U.S. crude prices jumped more than 10 percent on Friday after a report once again suggested OPEC might resort to a production cut to reduce the world glut, and resilient stock markets added to the risk appetite in oil.
In spite of the about-turn after one of the most volatile weeks for oil, prices were poised to end the week up to 7 percent lower.
The United Arab Emigrates' energy minister said the Organization of the Petroleum Exporting Countries was willing to cooperate on an output cut, the Wall Street Journal reported after Thursday's settlement in U.S. and Brent crude futures. He also said cheap oil was forcing supply reductions that would help rebalance the market.
The UAE's comments, coming after vain efforts earlier in the week by Venezuela and Russia to stir Saudi Arabia and other major producers into agreeing to output cuts, was initially greeted with skepticism by many traders.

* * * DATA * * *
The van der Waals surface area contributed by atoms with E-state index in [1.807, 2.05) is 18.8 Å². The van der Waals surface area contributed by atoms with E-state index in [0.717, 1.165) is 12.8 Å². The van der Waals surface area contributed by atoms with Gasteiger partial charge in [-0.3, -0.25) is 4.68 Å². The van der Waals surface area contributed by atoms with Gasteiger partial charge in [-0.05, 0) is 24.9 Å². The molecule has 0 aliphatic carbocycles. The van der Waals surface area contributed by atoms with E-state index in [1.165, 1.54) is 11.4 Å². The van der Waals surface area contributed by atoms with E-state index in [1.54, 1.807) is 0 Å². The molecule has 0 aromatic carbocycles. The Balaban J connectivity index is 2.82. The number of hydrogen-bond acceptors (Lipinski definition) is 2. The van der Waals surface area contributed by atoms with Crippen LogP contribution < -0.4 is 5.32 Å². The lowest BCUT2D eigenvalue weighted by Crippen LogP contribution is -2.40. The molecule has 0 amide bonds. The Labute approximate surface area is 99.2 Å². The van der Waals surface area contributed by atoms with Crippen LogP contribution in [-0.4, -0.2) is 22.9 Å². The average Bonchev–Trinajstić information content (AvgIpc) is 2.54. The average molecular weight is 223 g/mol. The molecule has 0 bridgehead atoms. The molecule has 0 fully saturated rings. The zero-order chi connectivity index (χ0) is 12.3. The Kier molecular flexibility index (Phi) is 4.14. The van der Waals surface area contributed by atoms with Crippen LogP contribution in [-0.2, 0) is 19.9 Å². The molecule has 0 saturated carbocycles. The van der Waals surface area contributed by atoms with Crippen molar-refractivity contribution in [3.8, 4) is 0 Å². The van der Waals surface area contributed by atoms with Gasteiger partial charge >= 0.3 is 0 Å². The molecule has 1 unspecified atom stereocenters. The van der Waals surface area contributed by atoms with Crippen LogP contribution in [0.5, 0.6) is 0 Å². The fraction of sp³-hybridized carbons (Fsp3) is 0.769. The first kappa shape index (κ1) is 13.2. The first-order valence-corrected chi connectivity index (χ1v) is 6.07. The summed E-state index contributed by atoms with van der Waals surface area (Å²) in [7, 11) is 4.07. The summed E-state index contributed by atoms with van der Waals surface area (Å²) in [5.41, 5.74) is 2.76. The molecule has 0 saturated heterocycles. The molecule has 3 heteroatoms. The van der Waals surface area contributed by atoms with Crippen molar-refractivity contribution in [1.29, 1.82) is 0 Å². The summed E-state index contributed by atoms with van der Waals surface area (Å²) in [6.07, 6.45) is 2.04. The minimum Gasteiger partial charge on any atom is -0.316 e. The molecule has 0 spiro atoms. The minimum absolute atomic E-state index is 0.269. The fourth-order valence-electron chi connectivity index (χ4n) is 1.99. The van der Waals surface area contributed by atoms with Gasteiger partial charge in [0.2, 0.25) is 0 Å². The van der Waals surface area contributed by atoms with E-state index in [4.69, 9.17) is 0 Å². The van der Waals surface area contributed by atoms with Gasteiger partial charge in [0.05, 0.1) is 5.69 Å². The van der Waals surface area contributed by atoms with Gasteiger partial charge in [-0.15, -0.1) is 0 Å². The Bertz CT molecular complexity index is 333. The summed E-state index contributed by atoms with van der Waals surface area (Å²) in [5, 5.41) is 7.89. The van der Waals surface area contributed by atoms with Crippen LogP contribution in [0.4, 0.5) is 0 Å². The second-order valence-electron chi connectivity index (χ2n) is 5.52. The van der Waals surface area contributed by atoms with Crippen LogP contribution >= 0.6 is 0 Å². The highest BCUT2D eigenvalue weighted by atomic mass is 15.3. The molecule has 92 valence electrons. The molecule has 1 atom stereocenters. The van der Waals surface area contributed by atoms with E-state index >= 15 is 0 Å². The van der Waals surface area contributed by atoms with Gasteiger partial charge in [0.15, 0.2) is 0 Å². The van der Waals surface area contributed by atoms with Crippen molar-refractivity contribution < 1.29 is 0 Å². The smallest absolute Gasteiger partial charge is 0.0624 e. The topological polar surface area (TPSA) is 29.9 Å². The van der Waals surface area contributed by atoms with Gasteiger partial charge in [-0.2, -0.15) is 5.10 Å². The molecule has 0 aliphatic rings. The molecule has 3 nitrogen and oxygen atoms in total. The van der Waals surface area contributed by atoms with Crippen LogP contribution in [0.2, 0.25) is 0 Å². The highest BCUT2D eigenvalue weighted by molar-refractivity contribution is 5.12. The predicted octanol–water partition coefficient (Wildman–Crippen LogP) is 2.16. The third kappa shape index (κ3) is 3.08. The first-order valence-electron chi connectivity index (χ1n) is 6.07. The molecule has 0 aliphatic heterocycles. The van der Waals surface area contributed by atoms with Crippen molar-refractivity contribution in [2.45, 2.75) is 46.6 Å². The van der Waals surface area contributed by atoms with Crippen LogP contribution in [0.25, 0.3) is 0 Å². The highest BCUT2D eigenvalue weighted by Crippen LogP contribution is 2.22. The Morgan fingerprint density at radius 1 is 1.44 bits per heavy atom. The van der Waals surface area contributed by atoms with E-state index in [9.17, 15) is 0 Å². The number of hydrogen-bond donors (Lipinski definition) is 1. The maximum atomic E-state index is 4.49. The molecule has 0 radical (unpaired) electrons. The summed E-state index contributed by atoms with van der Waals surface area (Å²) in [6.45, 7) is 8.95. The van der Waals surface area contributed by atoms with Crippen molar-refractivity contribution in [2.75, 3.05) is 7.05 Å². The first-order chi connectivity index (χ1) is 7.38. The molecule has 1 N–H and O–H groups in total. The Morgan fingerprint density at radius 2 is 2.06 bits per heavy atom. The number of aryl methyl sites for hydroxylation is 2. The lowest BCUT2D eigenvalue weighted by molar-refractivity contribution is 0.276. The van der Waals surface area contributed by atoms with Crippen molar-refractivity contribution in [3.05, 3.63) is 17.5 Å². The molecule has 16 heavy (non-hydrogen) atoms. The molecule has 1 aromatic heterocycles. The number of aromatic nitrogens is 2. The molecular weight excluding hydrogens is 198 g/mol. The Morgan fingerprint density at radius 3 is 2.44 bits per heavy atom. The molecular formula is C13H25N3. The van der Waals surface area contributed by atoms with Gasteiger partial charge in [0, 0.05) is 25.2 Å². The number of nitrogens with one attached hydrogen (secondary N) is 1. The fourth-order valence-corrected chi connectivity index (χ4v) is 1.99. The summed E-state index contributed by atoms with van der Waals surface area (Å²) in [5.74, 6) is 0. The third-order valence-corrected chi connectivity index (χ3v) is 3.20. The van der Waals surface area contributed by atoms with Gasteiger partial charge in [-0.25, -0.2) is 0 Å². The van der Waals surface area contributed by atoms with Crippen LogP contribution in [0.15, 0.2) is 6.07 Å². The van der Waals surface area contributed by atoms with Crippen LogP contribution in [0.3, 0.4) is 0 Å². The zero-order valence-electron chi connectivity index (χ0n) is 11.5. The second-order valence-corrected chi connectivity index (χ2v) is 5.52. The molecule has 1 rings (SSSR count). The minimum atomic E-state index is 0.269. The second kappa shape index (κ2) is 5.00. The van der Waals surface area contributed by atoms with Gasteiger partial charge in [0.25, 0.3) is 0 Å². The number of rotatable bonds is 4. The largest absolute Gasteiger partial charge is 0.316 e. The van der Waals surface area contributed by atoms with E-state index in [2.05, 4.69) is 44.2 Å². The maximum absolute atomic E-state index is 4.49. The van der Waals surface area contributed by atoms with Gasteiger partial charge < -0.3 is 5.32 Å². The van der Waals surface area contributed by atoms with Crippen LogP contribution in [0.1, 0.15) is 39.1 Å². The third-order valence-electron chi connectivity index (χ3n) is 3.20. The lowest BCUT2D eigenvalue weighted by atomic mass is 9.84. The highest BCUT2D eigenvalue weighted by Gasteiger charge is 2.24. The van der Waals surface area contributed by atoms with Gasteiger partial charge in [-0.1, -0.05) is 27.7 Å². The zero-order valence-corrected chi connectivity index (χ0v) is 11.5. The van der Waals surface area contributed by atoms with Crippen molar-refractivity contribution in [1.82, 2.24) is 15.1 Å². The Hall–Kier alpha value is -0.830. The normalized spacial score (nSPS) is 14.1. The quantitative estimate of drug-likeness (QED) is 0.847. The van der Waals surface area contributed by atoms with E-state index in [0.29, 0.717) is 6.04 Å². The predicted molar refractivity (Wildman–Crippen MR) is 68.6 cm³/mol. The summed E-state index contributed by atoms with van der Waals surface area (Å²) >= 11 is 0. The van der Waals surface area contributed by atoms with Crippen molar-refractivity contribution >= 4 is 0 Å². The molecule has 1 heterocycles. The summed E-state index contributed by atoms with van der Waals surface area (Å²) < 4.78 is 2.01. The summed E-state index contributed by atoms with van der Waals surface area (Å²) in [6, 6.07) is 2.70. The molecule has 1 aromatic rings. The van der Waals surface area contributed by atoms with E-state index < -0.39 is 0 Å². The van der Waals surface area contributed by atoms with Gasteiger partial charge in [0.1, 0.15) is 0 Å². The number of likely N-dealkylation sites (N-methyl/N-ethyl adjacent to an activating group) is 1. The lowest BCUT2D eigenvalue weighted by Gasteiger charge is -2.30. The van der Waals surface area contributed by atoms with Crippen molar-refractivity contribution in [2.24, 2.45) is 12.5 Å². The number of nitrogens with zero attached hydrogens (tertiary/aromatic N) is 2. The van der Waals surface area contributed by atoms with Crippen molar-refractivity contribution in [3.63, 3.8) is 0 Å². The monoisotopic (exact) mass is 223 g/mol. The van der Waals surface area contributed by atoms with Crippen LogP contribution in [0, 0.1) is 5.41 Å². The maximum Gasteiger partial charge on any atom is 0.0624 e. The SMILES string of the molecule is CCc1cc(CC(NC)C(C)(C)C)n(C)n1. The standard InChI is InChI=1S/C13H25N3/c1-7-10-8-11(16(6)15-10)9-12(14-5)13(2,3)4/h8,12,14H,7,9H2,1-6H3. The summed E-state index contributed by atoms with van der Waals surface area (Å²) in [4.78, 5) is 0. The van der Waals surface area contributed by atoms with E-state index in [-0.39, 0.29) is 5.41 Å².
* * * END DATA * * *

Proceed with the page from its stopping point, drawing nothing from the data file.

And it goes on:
But after a 75 percent price slump since mid-2014 that has taken crude prices to more than 12-year lows, many were also inclined to believe that a rebound was due sooner or later if production tightens or demand picks up.
"We expect declining U.S. oil production, in particular, to drive the oil price back up to $50 per barrel by the end of the year," Frankfurt-based Commerzbank said in a note.
U.S. crude CLc1 was up $2.68 at $28.89 per barrel by 12:15 p.m. EST, after rallying as much as 12 percent earlier to $29.41. Just on Thursday, it hit a 12-year low of $26.05. For the week, it was on track for a 6.5 percent loss.
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